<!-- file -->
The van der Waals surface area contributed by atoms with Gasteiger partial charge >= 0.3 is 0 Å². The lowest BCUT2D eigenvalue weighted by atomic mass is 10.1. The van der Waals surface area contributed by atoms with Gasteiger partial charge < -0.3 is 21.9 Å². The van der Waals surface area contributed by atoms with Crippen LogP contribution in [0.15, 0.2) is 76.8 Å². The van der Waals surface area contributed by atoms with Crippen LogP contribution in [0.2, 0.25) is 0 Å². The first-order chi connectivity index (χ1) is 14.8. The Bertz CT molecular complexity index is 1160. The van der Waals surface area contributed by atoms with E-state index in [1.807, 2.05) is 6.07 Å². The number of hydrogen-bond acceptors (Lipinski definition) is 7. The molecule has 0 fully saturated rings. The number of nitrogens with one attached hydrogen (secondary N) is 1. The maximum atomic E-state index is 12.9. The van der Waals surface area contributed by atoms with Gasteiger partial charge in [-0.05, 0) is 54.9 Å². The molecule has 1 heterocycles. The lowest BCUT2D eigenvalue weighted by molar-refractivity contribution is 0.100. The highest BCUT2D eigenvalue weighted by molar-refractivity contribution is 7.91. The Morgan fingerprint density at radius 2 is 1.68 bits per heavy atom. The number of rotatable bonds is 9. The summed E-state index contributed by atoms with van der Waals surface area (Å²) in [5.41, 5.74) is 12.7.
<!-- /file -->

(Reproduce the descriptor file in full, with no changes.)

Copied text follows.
The van der Waals surface area contributed by atoms with Gasteiger partial charge >= 0.3 is 0 Å². The lowest BCUT2D eigenvalue weighted by atomic mass is 10.1. The van der Waals surface area contributed by atoms with Gasteiger partial charge < -0.3 is 21.9 Å². The van der Waals surface area contributed by atoms with Crippen LogP contribution in [0.15, 0.2) is 76.8 Å². The van der Waals surface area contributed by atoms with Crippen LogP contribution in [0.2, 0.25) is 0 Å². The first-order chi connectivity index (χ1) is 14.8. The Bertz CT molecular complexity index is 1160. The van der Waals surface area contributed by atoms with E-state index in [1.807, 2.05) is 6.07 Å². The number of hydrogen-bond acceptors (Lipinski definition) is 7. The molecule has 0 fully saturated rings. The number of nitrogens with one attached hydrogen (secondary N) is 1. The maximum atomic E-state index is 12.9. The van der Waals surface area contributed by atoms with Gasteiger partial charge in [-0.05, 0) is 54.9 Å². The molecule has 1 heterocycles. The lowest BCUT2D eigenvalue weighted by molar-refractivity contribution is 0.100. The highest BCUT2D eigenvalue weighted by molar-refractivity contribution is 7.91. The Morgan fingerprint density at radius 2 is 1.68 bits per heavy atom. The number of rotatable bonds is 9. The summed E-state index contributed by atoms with van der Waals surface area (Å²) in [5.41, 5.74) is 12.7.